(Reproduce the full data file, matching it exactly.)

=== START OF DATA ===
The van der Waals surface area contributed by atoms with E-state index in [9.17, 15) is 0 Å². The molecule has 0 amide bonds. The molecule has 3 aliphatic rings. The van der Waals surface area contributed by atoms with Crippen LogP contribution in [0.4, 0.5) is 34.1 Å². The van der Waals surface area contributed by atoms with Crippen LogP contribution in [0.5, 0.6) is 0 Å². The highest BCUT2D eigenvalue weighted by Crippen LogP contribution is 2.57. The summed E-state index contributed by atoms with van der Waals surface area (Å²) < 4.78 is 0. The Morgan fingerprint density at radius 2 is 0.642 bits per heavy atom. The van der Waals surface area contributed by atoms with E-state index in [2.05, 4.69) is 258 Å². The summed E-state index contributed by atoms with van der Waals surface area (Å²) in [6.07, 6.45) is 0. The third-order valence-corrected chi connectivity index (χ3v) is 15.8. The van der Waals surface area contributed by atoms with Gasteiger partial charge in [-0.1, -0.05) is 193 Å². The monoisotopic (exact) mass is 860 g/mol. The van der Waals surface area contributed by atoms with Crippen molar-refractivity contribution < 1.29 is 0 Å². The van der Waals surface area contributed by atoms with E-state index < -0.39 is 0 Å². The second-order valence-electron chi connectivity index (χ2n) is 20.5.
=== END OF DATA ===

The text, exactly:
The van der Waals surface area contributed by atoms with E-state index in [9.17, 15) is 0 Å². The molecule has 0 amide bonds. The molecule has 3 aliphatic rings. The van der Waals surface area contributed by atoms with Crippen LogP contribution in [0.4, 0.5) is 34.1 Å². The van der Waals surface area contributed by atoms with Crippen LogP contribution in [0.5, 0.6) is 0 Å². The highest BCUT2D eigenvalue weighted by Crippen LogP contribution is 2.57. The summed E-state index contributed by atoms with van der Waals surface area (Å²) < 4.78 is 0. The Morgan fingerprint density at radius 2 is 0.642 bits per heavy atom. The van der Waals surface area contributed by atoms with E-state index in [2.05, 4.69) is 258 Å². The summed E-state index contributed by atoms with van der Waals surface area (Å²) in [6.07, 6.45) is 0. The third-order valence-corrected chi connectivity index (χ3v) is 15.8. The van der Waals surface area contributed by atoms with Gasteiger partial charge in [-0.1, -0.05) is 193 Å². The monoisotopic (exact) mass is 860 g/mol. The van der Waals surface area contributed by atoms with Crippen molar-refractivity contribution < 1.29 is 0 Å². The van der Waals surface area contributed by atoms with E-state index < -0.39 is 0 Å². The second-order valence-electron chi connectivity index (χ2n) is 20.5.